www.delorie.com/gnu/docs/glibc/libc_429.html   search  
 
Buy the book!


The GNU C Library

[ < ] [ > ]   [ << ] [ Up ] [ >> ]         [Top] [Contents] [Index] [ ? ]

21.3 Processor And CPU Time

If you're trying to optimize your program or measure its efficiency, it's very useful to know how much processor time it uses. For that, calendar time and elapsed times are useless because a process may spend time waiting for I/O or for other processes to use the CPU. However, you can get the information with the functions in this section.

CPU time (see section 21.1 Time Basics) is represented by the data type clock_t, which is a number of clock ticks. It gives the total amount of time a process has actively used a CPU since some arbitrary event. On the GNU system, that event is the creation of the process. While arbitrary in general, the event is always the same event for any particular process, so you can always measure how much time on the CPU a particular computation takes by examinining the process' CPU time before and after the computation.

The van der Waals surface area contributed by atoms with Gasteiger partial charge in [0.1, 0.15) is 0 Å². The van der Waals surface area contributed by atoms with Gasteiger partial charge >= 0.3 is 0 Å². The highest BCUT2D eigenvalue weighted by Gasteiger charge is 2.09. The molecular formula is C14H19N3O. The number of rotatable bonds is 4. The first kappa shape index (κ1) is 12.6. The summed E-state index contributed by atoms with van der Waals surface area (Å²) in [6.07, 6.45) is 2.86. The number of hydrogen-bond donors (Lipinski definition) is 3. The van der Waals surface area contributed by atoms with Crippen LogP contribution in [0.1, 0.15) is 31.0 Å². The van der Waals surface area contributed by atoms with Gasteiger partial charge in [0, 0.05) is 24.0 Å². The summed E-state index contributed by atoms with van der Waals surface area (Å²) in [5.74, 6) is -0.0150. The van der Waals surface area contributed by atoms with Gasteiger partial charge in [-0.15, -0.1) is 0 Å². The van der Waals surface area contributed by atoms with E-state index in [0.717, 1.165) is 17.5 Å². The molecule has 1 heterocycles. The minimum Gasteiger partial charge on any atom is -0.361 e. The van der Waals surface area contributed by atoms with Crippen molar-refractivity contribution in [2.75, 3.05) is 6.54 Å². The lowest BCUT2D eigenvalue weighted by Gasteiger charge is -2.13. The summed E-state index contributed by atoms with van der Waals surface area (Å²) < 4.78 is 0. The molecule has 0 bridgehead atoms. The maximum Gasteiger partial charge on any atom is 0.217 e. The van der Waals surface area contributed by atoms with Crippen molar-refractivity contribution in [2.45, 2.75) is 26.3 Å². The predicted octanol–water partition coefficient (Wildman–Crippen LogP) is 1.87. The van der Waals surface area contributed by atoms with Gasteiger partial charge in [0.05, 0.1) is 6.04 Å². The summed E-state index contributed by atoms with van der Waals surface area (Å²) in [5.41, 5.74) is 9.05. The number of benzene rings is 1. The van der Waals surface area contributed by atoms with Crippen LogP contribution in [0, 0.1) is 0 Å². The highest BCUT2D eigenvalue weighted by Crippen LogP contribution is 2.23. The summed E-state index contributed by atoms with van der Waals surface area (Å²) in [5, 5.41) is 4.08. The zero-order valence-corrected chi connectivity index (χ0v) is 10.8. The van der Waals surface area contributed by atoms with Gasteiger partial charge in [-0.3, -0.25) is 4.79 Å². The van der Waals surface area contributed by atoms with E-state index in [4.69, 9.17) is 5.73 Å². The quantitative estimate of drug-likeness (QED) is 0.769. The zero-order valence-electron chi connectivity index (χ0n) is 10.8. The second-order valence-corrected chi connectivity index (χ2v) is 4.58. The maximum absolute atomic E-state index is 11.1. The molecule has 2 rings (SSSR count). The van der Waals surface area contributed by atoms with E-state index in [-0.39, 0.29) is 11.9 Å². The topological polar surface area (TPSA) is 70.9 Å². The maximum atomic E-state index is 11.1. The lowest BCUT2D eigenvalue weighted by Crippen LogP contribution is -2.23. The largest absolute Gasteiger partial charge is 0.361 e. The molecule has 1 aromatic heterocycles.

In the GNU system, clock_t is equivalent to long int and CLOCKS_PER_SEC is an integer value. But in other systems, both clock_t and the macro CLOCKS_PER_SEC can be either integer or floating-point types. Casting CPU time values to double, as in the example above, makes sure that operations such as arithmetic and printing work properly and consistently no matter what the underlying representation is.

Note that the clock can wrap around. On a 32bit system with CLOCKS_PER_SEC set to one million this function will return the same value approximately every 72 minutes.

For additional functions to examine a process' use of processor time, and to control it, See section 22. Resource Usage And Limitation.

21.3.1 CPU Time Inquiry  The clock function.
21.3.2 Processor Time Inquiry  The times function.


[ < ] [ > ]   [ << ] [ Up ] [ >> ]         [Top] [Contents] [Index] [ ? ]

  webmaster     delorie software   privacy  
  Copyright 2003   by The Free Software Foundation     Updated Jun 2003